He remained a top competitor during the next three years, finishing second in the World Cup standings in the 500 and 1,000 in 1991.
U.S. skating coach Peter Mueller predicted Jansen would take the gold at the 1992 Olympics in Albertville, France. Mueller, a gold medalist in the 1,000 meters at the 1976 Games, worked the team hard to the point that they sometimes took showers sitting down.
Jansen, a favorite in both the 500 and 1,000 meters at the Olympics, felt fine in the warm-ups at Albertville. "I was having fun out there," he said. "I wasn't nervous."
But when it came time to sprint for the gold, Jansen faltered again. This time there was no tumbling on the ice but disappointing finishes. In the 500, he came in fourth in 37.46, more than a second off his world-record performance and .32 seconds behind the victorious Mey.
Three days later, in the 1,000 meters, Jansen fared even worse. Fading badly on the final lap, he finished in a tie for 26th.
Some say it was Jansen's nerves that produced his poor performances. Others were more forgiving and cited the conditions of rain and soft ice, which they say slowed the powerful 6-foot, 190-pound Jansen.
Despite his Olympic disappointments, Jansen persevered. He became the first speed skater to break the 36-second barrier for the 500 meters, winning a World Cup race in Norway in 35.92 seconds on Dec. 5, 1993. Then on Jan. 30, 1994, only two weeks before the Olympics, he broke his own record with a 35.76 at the World Sprint Championships. By the opening of the Olympics, Jansen had beaten the 36-second barrier four times; no one else had done it once.
The 500 Olympic race in Lillehammer took place exactly six years to the day that Jane had died. Jansen was off his world record pace but skating well when, on the final turn, his left skate slipped and he was forced to touch the ice with his hand. That slight slip was enough to cause him to finish eighth.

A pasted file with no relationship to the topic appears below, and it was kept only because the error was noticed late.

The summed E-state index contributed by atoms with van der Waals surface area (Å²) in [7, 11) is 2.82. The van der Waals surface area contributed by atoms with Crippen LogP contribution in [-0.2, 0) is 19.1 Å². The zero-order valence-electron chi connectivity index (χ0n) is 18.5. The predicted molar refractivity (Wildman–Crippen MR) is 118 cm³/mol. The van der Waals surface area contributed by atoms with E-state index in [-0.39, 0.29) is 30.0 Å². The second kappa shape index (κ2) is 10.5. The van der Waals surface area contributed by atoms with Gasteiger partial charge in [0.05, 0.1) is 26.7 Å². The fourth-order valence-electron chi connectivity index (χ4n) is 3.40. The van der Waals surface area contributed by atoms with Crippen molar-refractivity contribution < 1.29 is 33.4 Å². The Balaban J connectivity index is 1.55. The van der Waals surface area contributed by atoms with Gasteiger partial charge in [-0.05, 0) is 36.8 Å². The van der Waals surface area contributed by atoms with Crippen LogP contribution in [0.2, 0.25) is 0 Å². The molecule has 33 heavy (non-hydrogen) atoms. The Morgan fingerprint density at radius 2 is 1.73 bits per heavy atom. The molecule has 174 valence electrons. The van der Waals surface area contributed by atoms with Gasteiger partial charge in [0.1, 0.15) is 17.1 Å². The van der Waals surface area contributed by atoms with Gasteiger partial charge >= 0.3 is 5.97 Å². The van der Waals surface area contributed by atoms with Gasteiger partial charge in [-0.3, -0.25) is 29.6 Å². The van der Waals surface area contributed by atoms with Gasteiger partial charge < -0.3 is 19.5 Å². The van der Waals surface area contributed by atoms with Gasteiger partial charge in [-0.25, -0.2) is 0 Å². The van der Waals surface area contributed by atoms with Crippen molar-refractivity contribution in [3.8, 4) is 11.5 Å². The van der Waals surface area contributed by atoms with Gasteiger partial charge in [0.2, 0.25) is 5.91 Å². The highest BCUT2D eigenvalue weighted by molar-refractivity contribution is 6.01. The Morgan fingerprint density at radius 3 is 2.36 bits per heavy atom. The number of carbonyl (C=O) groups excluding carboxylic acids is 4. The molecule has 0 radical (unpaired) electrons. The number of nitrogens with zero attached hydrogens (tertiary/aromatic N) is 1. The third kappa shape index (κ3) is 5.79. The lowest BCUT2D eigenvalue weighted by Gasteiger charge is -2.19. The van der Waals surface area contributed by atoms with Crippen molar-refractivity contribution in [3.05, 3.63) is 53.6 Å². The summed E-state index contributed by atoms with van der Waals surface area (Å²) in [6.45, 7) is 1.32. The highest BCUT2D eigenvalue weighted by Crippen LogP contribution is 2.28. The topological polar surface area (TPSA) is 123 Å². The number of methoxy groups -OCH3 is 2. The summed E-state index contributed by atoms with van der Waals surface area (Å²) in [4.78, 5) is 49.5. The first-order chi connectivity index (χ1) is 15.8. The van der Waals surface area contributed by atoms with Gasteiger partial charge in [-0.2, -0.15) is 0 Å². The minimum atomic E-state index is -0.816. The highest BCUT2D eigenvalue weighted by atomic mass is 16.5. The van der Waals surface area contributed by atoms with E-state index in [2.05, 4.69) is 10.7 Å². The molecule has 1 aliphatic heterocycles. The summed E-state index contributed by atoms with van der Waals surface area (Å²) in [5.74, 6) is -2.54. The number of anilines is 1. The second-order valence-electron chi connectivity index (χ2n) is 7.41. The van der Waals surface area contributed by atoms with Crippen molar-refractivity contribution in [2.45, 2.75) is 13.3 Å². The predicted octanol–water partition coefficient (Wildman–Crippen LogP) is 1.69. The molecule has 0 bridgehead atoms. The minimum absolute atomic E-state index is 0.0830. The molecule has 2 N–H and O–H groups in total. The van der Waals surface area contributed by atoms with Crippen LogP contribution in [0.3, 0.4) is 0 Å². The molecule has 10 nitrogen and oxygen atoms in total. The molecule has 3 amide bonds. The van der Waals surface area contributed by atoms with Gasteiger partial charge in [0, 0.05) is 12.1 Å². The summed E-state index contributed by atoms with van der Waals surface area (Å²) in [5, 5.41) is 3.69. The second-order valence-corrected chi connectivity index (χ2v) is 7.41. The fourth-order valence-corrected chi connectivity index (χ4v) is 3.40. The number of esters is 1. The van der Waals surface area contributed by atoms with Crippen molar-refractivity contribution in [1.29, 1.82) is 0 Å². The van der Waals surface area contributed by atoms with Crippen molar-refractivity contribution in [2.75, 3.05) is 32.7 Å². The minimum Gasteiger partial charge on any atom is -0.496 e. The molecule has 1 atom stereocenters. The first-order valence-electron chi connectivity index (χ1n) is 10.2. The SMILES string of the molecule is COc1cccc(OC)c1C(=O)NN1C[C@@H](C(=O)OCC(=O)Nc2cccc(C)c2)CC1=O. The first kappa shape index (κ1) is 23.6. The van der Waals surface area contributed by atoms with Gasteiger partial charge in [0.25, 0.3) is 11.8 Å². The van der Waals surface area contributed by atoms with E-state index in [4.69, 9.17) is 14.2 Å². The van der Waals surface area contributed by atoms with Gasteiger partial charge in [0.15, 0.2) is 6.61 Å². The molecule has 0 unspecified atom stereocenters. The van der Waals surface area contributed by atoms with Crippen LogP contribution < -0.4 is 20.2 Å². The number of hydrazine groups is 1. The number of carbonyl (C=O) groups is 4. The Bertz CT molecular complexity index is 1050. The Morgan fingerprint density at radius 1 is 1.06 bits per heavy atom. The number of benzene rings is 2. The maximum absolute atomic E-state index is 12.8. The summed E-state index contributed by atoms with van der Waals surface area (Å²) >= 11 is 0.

Jansen seemed more concerned with his family and fans than himself. "I'm supposed to win," he said. "Something goes wrong and they can't celebrate."
Four days later, before the 1,000-meter race, Jansen had low expectations. "Just skate," he thought. "It'll be over soon."
Skating in the fourth pair, Jansen was on a record-setting pace after 600 meters. He experienced a heart-stopping slip but quickly regained his balance, barely touching the ice. He finished in 1:12.43, beating the world record by .11 seconds. None of the other skaters could hit the mark.
He waved to the sky in memory of his sister and took the victory lap in Lillehammer with eight-month-old daughter Jane in his arms. Jansen didn't know what to think when he realized he had won the gold. "I was shaking," he said. "I guess my first thought was 'Finally, it's happened for me.'"
Turns out, 1994 was a year of celebration after all.
The gold medal was the key to Jansen winning the 1994 Sullivan Award as the outstanding amateur athlete in the United States.
In August 1994, he announced his retirement from competition and began a career as a broadcaster for CBS Sports, covering the Olympics and other speed-skating events. Also in 1994 he honored his sister by establishing the Dan Jansen Foundation, with donations being used for leukemia research, youth sports and educational programs.
When not working on his golf game, Jansen is a motivational speaker who uses his story to inspire others. Divorced from his first wife, Jansen married Karen Palacios, a golf pro, in 2000 and they live in Charlotte, N.C., near his two daughters.